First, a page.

The whole time the viewing audience was tuning in for all the chaos, they were actually becoming interested in the characters in front of them. The Ultimate Fighter gave the athletes of MMA a face. It let you see them as human beings, and not as ‘fighting chickens.’ By the time the show had wrapped its run on SPIKE TV, it had established a very sturdy following amongst their desired demographic. At the end of taping, four fighters remained, and they would compete in a live ‘finale’ on SPIKE TV, to determine the winners of each respective weight division. First up were the middleweights in a battle that pitted Diego “The Nightmare” Sanchez versus Kenny “Ken Flo” Florian.
The second fight featured two light heavyweights, Stephan Bonnar and Forrest Griffin.
Listen, there is nothing that can be said about Bonnar/Griffin that hasn’t already been said by UFC President Dana White. It is, not only the most historical and influential fight in UFC history, but it’s also arguably it’s most exciting.
Both Griffin and Bonnar had shining personalities that were displayed every week on the reality show, so therefore, the public cared more about these two fighters than anyone else in the house. They both had a happy-go-lucky attitude and seemed to let any controversy on the show roll of their backs.
They both promised to bring the fight on fight night. They said they would both stand, and neither would run to the ground and search for a boring decision. And the public believed them, they knew Bonnar and Griffin were ‘men’s men.’ There was no way they were going back on their word.
However, even the most ardent UFC fan couldn’t predict what happened that night at the Ultimate Fighter Finale. During a picturesque display of what an early MMA fight could be, these two fighters built a 3-round crescendo, the likes of which have rarely been seen in the sport.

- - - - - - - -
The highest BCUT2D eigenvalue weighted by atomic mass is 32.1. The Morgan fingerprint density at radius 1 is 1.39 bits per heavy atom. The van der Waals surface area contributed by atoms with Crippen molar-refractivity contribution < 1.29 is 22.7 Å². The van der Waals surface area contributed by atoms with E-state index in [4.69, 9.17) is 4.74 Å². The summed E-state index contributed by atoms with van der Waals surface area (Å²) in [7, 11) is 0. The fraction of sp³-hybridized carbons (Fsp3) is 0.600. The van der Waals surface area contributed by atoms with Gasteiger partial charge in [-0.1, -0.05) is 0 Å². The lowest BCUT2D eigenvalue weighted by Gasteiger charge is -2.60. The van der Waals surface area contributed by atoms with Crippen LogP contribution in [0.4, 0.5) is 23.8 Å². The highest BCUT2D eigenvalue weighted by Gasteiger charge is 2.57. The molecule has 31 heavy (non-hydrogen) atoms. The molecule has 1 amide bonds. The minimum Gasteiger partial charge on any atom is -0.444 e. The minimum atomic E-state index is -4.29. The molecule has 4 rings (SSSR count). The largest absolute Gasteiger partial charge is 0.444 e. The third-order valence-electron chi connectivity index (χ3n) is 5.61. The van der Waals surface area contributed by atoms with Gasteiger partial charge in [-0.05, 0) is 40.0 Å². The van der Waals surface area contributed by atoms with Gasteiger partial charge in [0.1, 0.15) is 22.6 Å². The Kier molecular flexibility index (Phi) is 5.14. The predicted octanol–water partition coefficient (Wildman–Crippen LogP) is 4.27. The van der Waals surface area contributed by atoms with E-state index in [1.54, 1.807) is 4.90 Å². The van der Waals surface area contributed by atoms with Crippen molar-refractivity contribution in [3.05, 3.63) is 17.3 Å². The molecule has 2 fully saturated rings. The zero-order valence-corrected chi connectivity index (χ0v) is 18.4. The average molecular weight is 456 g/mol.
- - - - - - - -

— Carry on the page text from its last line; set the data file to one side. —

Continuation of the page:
And that night, in front of a live viewing audience, all across the world, friends told friends, who told friends, to turn on the TV, “You have to see this fight.”
UFC President Dana White has said that close to ten million people tuned in that night. The story goes, as people saw what was happening on TV, they had to phone someone they knew. Whether it be a brother, friend, fellow fighting aficionado, or neighbor, everyone knew someone who would want to watch this fight.
When it was all said and done, Forrest Griffin had defeated Stephan Bonnar in a close decision victory. So often in sports we are told there is no second place in our society. Stephan Bonnar took second place that night in Las Vegas, but in the process he changed a sport.
Try telling Stephan Bonnar that second place sucks.
The ramifications of Bonnar/Griffin are still being felt to this day. It’s everywhere you look around a UFC live event. From the infamous UFC intro video, to any number of fans that are there that day strictly because of the fight they saw that night on SPIKE, everyone in MMA today owes Stephan Bonnar and Forrest Griffin a big thank you.
If it weren’t for them and their magic and chemistry that night, we may very well not even be mentioning a UFC on FOX this Saturday. It’s very likely Cain Velasquez and Junior Dos Santos get day jobs, because after all, there’s no money in fighting.
Think about that for a second.